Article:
It’s something that could perhaps be smoothed out. I’m not as happy with this as I have been with others straight from the factory.
It could just be a bad trigger on a bad day. Maybe other PCRs have a much smoother trigger?
Mine just seems a lot grittier and feels like there’s more resistance with the frame than other CZ 75 triggers.
Aesthetically, the CZ 75 D Compact/PCR is a good-looking firearm. Nothing is incredibly nice as the finish on it is just lacking and it has a lot of roll marks and writing on the slide.
That being said, outside those roll marks, the gun’s fairly attractive as far as how the outline goes. It’s not going to win any beauty contest, but it’s not going to be a gun that people look at and go, “man, that’s ugly.”
Sights CZ PCR Review
The CZ PCR comes with standard iron and three-dot sights.
They’re not horrible, but if I were to carry this gun, I would definitely replace these sights. They’re fine for shooting at the range, but for self-defense sights, I’d want something a little bit better.
The rear notch is very narrow and not that deep.
A much deeper and wider notch would be preferable for target shooting or self-defense. The sights are also a little bit weird to the sight cut, so you’re going to have a bit of a hard time finding aftermarket options for this gun.
One thing that’s unique about the front sight on the CZ 75 D Compact is it attaches via a roll pin.
Not many guns these days do that, and with the rear side being a unique cut, you’re going to have very few aftermarket options to replace the sights on this gun.
Unfortunately, there is no red-dot option for this gun at this time, and I don’t expect CZ to release one. It would require a major design change due to the PCR’s slide profile.
It can be milled, but it’s incredibly expensive and there are very few shops who will do it.
CZ 75s are known for shooting very well, but (unfortunately) the CZ 75 D seems to be a bit of an exception to that. The lighter aluminum frame doesn’t do as much to retain recoil like the CZ 75 Compact would. The lighter weight comes at a cost to its shootability.
Additionally, the trigger just isn’t as smooth as some of its steel-framed cousins. This gun shoots fine, but not incredibly well by any metrics.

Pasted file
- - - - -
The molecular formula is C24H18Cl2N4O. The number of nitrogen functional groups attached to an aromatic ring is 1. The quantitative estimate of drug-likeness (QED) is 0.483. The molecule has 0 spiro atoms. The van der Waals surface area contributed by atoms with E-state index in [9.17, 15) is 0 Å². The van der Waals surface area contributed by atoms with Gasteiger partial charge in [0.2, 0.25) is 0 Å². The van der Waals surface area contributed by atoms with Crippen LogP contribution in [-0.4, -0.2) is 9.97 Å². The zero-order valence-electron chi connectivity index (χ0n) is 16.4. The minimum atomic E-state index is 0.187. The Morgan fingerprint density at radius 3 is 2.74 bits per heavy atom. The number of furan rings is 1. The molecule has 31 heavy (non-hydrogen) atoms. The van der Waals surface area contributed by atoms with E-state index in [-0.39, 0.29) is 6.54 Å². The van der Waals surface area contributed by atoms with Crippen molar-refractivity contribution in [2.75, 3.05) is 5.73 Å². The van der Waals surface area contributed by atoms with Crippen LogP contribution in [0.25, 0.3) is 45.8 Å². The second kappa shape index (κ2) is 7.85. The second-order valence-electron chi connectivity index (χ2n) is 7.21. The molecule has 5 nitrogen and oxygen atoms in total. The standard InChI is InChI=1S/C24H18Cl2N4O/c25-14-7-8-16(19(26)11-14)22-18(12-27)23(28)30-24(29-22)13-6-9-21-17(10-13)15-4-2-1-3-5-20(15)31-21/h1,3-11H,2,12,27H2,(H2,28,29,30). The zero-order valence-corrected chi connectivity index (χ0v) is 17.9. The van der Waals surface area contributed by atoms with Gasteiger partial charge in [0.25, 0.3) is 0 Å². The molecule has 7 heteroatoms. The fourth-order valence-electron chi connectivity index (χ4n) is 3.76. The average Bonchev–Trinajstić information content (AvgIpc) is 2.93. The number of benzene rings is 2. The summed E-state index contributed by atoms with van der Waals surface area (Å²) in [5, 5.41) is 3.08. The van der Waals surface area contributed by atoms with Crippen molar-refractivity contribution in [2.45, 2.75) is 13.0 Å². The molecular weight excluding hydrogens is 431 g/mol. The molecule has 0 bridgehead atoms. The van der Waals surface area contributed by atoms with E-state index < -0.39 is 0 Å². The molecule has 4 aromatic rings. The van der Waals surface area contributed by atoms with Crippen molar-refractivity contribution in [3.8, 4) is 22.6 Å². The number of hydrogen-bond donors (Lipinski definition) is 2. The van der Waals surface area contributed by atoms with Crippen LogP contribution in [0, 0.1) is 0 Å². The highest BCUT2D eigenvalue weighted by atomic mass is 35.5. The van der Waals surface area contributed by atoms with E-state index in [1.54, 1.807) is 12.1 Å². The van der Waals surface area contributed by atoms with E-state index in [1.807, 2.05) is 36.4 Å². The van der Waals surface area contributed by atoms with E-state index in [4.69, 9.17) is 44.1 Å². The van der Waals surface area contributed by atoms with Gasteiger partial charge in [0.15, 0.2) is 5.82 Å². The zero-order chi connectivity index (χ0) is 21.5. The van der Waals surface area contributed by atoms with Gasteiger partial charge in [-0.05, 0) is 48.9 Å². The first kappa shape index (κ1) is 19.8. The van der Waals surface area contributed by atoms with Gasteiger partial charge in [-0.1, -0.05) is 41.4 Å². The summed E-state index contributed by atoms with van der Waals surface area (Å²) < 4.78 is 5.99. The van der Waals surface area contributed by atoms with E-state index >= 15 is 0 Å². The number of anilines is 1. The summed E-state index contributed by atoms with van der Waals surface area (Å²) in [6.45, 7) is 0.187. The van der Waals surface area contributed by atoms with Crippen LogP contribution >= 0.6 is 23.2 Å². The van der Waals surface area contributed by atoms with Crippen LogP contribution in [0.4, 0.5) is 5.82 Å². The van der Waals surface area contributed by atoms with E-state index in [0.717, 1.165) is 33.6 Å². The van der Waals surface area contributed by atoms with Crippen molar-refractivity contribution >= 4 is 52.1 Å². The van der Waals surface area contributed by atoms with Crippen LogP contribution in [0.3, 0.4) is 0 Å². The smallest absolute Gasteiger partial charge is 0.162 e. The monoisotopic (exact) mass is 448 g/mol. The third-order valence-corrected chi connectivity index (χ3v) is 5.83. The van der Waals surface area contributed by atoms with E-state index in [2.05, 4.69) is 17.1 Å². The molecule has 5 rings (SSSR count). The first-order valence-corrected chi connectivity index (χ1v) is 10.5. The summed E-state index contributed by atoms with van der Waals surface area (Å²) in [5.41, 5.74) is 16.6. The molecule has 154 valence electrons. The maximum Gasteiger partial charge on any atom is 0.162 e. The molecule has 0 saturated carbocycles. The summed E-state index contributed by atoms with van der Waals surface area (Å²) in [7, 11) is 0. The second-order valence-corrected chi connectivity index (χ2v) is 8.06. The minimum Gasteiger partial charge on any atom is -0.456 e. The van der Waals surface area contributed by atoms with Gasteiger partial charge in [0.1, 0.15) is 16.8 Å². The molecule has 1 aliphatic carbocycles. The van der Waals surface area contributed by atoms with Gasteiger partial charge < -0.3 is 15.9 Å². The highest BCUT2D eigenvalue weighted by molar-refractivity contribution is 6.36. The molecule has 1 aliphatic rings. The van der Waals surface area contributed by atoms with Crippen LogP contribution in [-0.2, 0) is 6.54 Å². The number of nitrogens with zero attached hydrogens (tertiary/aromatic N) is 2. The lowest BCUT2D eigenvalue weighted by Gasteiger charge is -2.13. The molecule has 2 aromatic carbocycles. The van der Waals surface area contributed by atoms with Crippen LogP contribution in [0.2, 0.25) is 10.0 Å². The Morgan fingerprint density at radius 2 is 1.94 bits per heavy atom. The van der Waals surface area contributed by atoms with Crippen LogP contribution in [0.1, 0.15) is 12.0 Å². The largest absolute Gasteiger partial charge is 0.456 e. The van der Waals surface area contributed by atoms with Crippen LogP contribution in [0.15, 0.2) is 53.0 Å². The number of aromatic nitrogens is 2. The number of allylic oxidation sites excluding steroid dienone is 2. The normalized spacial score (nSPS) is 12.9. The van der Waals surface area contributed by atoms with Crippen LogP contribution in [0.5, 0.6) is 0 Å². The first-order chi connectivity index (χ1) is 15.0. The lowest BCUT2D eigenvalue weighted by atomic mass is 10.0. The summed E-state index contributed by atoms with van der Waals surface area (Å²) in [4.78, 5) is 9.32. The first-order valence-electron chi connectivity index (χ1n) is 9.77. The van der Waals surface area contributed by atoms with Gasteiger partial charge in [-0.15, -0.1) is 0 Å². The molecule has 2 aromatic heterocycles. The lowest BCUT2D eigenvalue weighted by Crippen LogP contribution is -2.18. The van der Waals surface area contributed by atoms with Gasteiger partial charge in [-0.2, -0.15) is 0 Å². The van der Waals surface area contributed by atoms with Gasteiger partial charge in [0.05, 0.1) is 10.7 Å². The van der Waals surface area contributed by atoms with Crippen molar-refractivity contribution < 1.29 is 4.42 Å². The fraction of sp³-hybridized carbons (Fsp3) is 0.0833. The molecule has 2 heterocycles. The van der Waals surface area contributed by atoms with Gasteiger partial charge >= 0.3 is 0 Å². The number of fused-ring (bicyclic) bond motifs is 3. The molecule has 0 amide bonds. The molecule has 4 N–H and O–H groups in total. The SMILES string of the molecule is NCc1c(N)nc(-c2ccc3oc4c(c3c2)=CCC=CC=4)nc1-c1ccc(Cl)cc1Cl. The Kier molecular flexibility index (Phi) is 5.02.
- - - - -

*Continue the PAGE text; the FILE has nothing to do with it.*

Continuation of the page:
Aftermarket CZ PCR Review
There are going to be some limited aftermarket sight and trigger options for this gun, but besides that, there isn’t much else out there besides grip panels.
Maintaining the CZ 75 D Compact is very easy.
You’ll take the magazine out, ensure the gun is cleared, and then you’ll pull the slide back about a quarter-inch until the line and back of the slide match up with a line on the frame.
After that, knock the slide stop out.
Once that pulls through the left side of the firearm, you can then release the slide, let it slide forward, and then remove the barrel and recoil spring. From there, you can clean the gun and reverse that order of operations to put things back together.
I’m a big CZ fan and I really like the 75 series of guns, but the CZ PCRjust doesn’t do it for me.
I’d take the weight penalty of around eight ounces to carry the CZ 75 Compact if I were going to carry a gun in this format or even a CZ P-01 steel frame.
This gun has a lot of potential, but it’s just not quite as smooth as I would like it to be. I really wish it shot a little better and the trigger was improved.
A big upgrade CZ could make for future models would be changing out the sight cut for a more modern option like those they have on the P-07 or P-10 C series. I think a cut with more aftermarket options would greatly improve the viability of this gun for concealed carry.
Let us know what you thought of our CZ PCR Review.